K2SciCon Public Lecture


Planets and Pulsations: The New Keplerian Revolution

A public lecture by Prof. Don Kurtz

University of Central Lancashire

Tues, Nov 3, 2015, 8pm
Fess Parker Double Tree Resort, San Rafael Room, 633 East Cabrillo Boulevard Santa Barbara, CA 93103
Parking available at the hotel for a fee, or in the city parking lot at the seafront end of Calle Cesar Chavez

One of the biggest questions humans can ask is, "Are we alone?" Does Earth harbour the only life in the universe? Everyone has an opinion on this question, but as scientists,we want to know. A first step is to find other planets like the Earth, planets with rocky surfaces and liquid water where conditions are similar to home. The Kepler Space Mission has done this. With the discovery of over 4600 planets orbiting other stars Kepler has revolutionised our view. It has found entire solar systems orbiting other stars and it has even found planets orbiting double stars: Yes, Luke Skywalker's fictional home planet Tatooine really does exist out there. The Kepler mission measured the brightnesses of nearly 200,000 stars for four years, giving us a view of the stars 100 times more precise than is possible from the ground. From this a jewel box, exotic stars have been discovered, and astrophysics that used to be purely theoretical is now also observational.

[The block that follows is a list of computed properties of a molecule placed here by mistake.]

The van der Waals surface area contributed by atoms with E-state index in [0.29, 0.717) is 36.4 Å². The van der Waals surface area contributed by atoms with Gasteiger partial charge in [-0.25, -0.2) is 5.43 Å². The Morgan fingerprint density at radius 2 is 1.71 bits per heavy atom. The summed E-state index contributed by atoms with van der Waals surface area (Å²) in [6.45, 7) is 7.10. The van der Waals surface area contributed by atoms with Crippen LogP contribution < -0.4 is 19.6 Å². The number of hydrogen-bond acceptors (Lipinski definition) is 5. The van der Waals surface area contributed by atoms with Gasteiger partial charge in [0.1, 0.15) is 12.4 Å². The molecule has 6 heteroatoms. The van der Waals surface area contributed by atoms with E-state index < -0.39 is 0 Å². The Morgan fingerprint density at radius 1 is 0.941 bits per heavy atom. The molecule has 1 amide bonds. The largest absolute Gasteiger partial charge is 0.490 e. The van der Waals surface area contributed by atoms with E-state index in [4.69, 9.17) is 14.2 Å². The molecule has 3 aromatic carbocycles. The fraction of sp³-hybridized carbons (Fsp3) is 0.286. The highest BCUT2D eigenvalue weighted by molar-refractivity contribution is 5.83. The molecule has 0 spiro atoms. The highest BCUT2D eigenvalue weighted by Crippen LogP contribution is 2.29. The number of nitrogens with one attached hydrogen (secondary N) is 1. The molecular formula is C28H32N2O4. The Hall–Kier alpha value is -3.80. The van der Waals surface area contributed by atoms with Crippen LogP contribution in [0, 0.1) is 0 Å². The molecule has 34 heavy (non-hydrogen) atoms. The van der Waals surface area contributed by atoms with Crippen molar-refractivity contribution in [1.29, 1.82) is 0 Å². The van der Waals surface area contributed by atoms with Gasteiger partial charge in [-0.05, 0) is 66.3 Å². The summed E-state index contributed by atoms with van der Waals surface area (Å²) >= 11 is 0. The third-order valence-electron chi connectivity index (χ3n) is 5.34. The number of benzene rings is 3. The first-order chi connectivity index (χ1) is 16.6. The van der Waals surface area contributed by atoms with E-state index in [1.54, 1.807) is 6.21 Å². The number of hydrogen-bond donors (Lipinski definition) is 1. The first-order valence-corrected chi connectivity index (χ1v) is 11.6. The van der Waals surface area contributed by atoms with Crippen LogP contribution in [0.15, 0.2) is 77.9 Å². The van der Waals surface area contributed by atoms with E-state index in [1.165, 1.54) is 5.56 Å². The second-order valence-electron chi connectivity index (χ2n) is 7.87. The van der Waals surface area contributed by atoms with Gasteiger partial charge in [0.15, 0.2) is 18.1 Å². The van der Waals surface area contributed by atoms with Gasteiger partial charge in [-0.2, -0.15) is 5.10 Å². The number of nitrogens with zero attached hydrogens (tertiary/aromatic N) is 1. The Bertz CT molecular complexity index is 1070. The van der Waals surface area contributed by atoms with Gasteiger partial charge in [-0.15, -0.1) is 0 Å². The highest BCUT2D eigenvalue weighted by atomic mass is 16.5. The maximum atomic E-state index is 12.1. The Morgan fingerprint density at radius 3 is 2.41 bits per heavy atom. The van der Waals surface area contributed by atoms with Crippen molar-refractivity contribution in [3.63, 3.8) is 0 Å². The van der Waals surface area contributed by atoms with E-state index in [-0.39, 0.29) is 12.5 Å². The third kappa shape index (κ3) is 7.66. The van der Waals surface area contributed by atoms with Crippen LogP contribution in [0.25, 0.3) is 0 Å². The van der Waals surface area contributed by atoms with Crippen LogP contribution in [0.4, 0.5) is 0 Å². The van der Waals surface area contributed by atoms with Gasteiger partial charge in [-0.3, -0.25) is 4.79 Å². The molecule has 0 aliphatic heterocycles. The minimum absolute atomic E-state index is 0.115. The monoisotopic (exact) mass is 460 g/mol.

This talk introduces the concepts of asteroseismology and shows a selection of exciting results from the Kepler mission in a multi-media performance of science, animations and the physics of music and the stars.

Don Kurtz was born in San Diego, California, and obtained his PhD in astronomy from the University of Texas at Austin in 1976. He spent the next 25 years in South Africa at the University of Cape Town, where he was Professor and Life Fellow, before becoming Professor of Astrophysics at the University of Central Lancashire in 2001. He is Vice-President of the Royal Astronomical Society UK and serves on many international committees. Don observes with some of the largest telescopes in the world, has over 2000 nights at the telescope, and 450 professional publications. He is the discoverer of a class of pulsating, magnetic stars that are the most peculiar stars known. He was a member of the steering committee of the Kepler Asteroseismic Science Consortium for NASA's Kepler Space Mission, and is co-author of the fundamental textbook in a new field, “Asteroseismology”. Don enthusiastically gives up to 50 public lectures per year to diverse audiences all over the world on a wide range of topics. He is a regular guest on BBC Radio Lancashire and has appeared in prime time on the BBC's "Stargazing Live" with Dara O'Briain and on the "Sky at Night" with Patrick Moore.